Once you’re past a certain point of competence with Clojure and are on your way toward having a working application completed, you’ll inevitably need to deliver its functionality to your users and customers. The modern era has tilted distribution norms toward server-side deployments (often “in the cloud”) that clients interact with via web services and interfaces. In this chapter, we’ll explore the various ways one can package and then deploy Clojure web applications, taking full advantage of the mature facilities that the JVM and Java ecosystem provide for doing so.
Almost without exception, Clojure web applications are
packaged and deployed as servlets, the same fundamental architecture used by web applications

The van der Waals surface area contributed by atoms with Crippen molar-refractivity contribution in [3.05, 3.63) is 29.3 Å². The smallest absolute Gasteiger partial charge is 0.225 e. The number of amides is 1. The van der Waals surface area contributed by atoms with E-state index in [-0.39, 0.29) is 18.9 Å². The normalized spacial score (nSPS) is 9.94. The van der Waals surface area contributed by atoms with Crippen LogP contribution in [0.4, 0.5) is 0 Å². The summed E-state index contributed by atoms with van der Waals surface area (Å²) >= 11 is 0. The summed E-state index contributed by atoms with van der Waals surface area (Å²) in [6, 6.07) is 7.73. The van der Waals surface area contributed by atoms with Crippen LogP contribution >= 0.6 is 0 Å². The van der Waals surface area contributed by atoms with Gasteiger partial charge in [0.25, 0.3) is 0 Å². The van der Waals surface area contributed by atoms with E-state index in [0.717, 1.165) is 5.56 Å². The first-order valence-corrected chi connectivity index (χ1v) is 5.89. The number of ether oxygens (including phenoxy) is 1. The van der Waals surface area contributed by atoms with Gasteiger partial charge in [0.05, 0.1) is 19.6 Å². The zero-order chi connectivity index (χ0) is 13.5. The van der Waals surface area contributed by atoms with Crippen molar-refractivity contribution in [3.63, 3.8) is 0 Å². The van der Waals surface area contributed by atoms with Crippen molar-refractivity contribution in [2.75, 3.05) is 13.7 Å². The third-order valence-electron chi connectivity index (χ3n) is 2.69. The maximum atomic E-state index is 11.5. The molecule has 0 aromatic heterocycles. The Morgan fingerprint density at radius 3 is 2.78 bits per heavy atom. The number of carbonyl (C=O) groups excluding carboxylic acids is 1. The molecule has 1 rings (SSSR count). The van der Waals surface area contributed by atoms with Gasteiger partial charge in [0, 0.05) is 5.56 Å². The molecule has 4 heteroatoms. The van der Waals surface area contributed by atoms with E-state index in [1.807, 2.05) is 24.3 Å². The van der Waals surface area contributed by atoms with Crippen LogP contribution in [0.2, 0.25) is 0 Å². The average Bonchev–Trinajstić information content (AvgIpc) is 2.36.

written in Java. Web servlets are simply Java classes that extend the
class, which defines a programmatic interface for handling HTTP requests.
There are methods for each HTTP request method (
POST, and so on), each of which accept request and response objects; each HTTP request method implementation examines the incoming request and coordinates the writing out of the response contents. Applications that follow the servlet specification (which boils down to implementing a single Java interface and following some packaging conventions) can be deployed as web applications to any of many dozens of app servers, many of which offer a variety of specialized ...